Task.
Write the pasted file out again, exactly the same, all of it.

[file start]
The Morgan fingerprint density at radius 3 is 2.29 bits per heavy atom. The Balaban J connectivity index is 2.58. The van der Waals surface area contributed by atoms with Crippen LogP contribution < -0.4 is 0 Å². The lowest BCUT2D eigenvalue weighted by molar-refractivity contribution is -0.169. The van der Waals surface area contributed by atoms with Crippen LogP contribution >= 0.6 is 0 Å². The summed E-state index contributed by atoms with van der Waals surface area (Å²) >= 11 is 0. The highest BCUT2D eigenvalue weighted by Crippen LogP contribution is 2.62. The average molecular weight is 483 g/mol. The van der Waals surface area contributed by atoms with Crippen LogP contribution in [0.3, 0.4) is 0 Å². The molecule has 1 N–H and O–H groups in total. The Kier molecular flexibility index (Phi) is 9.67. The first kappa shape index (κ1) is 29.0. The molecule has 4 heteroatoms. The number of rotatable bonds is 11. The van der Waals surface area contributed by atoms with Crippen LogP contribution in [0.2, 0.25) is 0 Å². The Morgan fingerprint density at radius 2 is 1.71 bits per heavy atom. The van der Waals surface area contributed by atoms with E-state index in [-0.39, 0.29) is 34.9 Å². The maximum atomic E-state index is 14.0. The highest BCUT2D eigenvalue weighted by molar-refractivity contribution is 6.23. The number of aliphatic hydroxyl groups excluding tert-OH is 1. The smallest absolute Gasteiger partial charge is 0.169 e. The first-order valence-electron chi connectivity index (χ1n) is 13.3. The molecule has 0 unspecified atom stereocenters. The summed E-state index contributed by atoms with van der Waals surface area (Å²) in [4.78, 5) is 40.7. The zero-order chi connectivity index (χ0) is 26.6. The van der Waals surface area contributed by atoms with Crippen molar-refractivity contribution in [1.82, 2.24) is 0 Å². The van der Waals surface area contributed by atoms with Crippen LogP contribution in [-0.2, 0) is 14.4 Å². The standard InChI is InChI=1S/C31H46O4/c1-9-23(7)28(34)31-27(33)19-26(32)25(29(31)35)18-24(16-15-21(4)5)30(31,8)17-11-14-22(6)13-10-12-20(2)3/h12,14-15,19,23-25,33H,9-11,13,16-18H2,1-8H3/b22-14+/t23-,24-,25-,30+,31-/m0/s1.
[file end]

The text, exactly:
The Morgan fingerprint density at radius 3 is 2.29 bits per heavy atom. The Balaban J connectivity index is 2.58. The van der Waals surface area contributed by atoms with Crippen LogP contribution < -0.4 is 0 Å². The lowest BCUT2D eigenvalue weighted by molar-refractivity contribution is -0.169. The van der Waals surface area contributed by atoms with Crippen LogP contribution >= 0.6 is 0 Å². The summed E-state index contributed by atoms with van der Waals surface area (Å²) >= 11 is 0. The highest BCUT2D eigenvalue weighted by Crippen LogP contribution is 2.62. The average molecular weight is 483 g/mol. The van der Waals surface area contributed by atoms with Crippen LogP contribution in [0.3, 0.4) is 0 Å². The molecule has 1 N–H and O–H groups in total. The Kier molecular flexibility index (Phi) is 9.67. The first kappa shape index (κ1) is 29.0. The molecule has 4 heteroatoms. The number of rotatable bonds is 11. The van der Waals surface area contributed by atoms with Crippen LogP contribution in [0.2, 0.25) is 0 Å². The Morgan fingerprint density at radius 2 is 1.71 bits per heavy atom. The van der Waals surface area contributed by atoms with E-state index in [-0.39, 0.29) is 34.9 Å². The maximum atomic E-state index is 14.0. The highest BCUT2D eigenvalue weighted by molar-refractivity contribution is 6.23. The number of aliphatic hydroxyl groups excluding tert-OH is 1. The smallest absolute Gasteiger partial charge is 0.169 e. The first-order valence-electron chi connectivity index (χ1n) is 13.3. The molecule has 0 unspecified atom stereocenters. The summed E-state index contributed by atoms with van der Waals surface area (Å²) in [4.78, 5) is 40.7. The zero-order chi connectivity index (χ0) is 26.6. The van der Waals surface area contributed by atoms with Crippen molar-refractivity contribution in [1.82, 2.24) is 0 Å². The van der Waals surface area contributed by atoms with Crippen LogP contribution in [-0.2, 0) is 14.4 Å². The standard InChI is InChI=1S/C31H46O4/c1-9-23(7)28(34)31-27(33)19-26(32)25(29(31)35)18-24(16-15-21(4)5)30(31,8)17-11-14-22(6)13-10-12-20(2)3/h12,14-15,19,23-25,33H,9-11,13,16-18H2,1-8H3/b22-14+/t23-,24-,25-,30+,31-/m0/s1.